by Jim Connett, on January 23, 2020
You’ve just sat down in the conference room of your company for the weekly Monday morning meeting to set goals and plan activities for the week. The manager announces that there are only two weeks left in the quarter and the planned outs for a specific product is behind schedule. The sales team chimes in to herald a new, super-hot order that arrived over the weekend that must receive the highest priority until fulfilled. The equipment group highlights a single-source tool that is overdue for a preventive maintenance procedure, and to delay the maintenance any further will risk production quality. The facilities group reminds everyone that a specific area of the manufacturing facility will be powered down this week to re-route electrical conduit so that tool capacity can be increased later this year. The floor supervisors sheepishly state that half of the floor operators have called in sick this week due to the flu. The process engineering group shows a trend chart of increasing defects on a specific product, and they are asking to constrain capacity through the tools likely contributing to the problem.
Silence descends over the room like a lead curtain. No one says anything. The gears of forecasting and planning have ground to a halt. Gridlock. In the book The Outstanding Organization: Generate Business Results by Eliminating Chaos and Building the Foundations for Everyday Excellence, Karen Martin perfectly encapsulates in one sentence the above scenario that regularly plays out in manufacturing sites around the world:
“When everything is a priority, nothing is a priority.”
Balancing multiple priorities within a company can be like herding a group of cats. When you think you have control of a majority of the priorities, something will occur that causes the perfect plan to be completely upended. Goals and targets, once declared, are almost immediately “stale” when the Monday morning meeting adjourns because the information going into the meeting (on which the plans were made) has changed while the plans were being made. As hopeless and fruitless as planning may seem (given the opening scenario above), planning is key to meeting goals and deadlines, and effective planning becomes more important the larger the facility. Priorities are a fact of life in manufacturing—but in managing these priorities, you have to appease all your external customers and also make money! I’d like to offer a few suggestions on how best to work through priorities and, maybe most importantly, a tool that can be used to communicate these priorities to the floor operator (and it doesn’t involve a Microsoft® Excel® spreadsheet!)
Whether you are a site manager, floor manager, floor technician, CxO, or any position between, one must arrive at an understanding that everything cannot be a priority, even under the best of circumstances. Accepting and embracing these limitations puts you in the proper mindset to establish effective goals and plans within the boundaries of limitations unique to your site.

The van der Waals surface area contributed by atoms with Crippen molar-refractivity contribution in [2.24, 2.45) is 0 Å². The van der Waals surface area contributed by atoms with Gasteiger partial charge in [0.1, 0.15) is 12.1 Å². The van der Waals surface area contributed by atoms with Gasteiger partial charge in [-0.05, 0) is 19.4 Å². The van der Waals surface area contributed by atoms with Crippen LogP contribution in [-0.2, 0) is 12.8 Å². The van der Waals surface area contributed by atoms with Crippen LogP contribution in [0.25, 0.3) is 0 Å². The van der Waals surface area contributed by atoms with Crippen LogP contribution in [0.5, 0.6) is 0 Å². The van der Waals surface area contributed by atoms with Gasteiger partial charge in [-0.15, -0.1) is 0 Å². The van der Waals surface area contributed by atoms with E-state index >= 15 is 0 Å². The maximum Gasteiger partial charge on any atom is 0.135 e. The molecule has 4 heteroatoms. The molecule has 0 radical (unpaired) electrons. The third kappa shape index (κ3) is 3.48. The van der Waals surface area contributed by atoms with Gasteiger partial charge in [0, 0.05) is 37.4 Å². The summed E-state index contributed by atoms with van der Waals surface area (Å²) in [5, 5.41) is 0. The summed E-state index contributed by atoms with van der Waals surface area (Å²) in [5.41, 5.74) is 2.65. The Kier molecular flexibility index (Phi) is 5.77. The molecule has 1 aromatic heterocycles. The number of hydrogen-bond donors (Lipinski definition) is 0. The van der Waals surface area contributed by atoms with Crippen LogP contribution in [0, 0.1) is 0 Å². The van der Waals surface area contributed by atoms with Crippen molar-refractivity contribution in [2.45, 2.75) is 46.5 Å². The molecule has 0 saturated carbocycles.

Minds cannot be read (yet)! When planning the week’s priorities, make your request and need known! Your decisions makers (if not you) will want every piece of data possible before making a decision and setting a plan in motion that positively affects—and minimizes the adverse impact to—the entire facility. Make sure your needs and concerns are expressed so that they can be included as datapoints in the final decision.
Problems to be solved and priorities to be completed often don’t exist in isolation. Your priority may be able to be slipstreamed between someone else’s priorities or done in parallel with someone else’s priorities. Take advantage of the change when it happens.
Even after plans and priorities are expressed, changes occur. You may not be able to make everything a priority, but you can respond more effectively to changing priorities. Ultimately, systems (more than people) need to adapt quickly to a changing landscape so that productivity and tool utilization are maximized given the current set of constraints.
Applications, such as SYSTEMA’s Event-Driven Dispatcher (EDDi) enforce the week’s priorities and then dynamically responds (in real time) to facility-wide changes in tool availability and/or capability by reprioritizing the list of material available to run at a given step. EDDi can divert incoming material around new bottleneck tools, balance incoming material across a set of similar tool types, route material to available tools, change the dispatch priority of material at a given step based on tool and/or process availability at both upstream and/or downstream tools, and change the priority of a given step’s material based on established inventory levels, only to name a few capabilities. Automated solutions do what human intervention tries to do—implement the plan based on the current state of the manufacturing facility, thus, maximizing productivity within the given current constraints.
Planning is not an exact science. In fact, most managers will admit that while skill, knowledge, and experience play an important role in effective planning, elements of luck also sneak into the mix. But planning is essential and unavoidable. With your subject matter experts around the conference table on Monday morning discussing and debating the priorities of the week and automated systems that help implement the plan AND immediately respond to the changing manufacturing environment, you can rest assured that you are maximizing your potential productivity and optimization while meeting priorities and due dates on any given day.
Never miss a blog post again!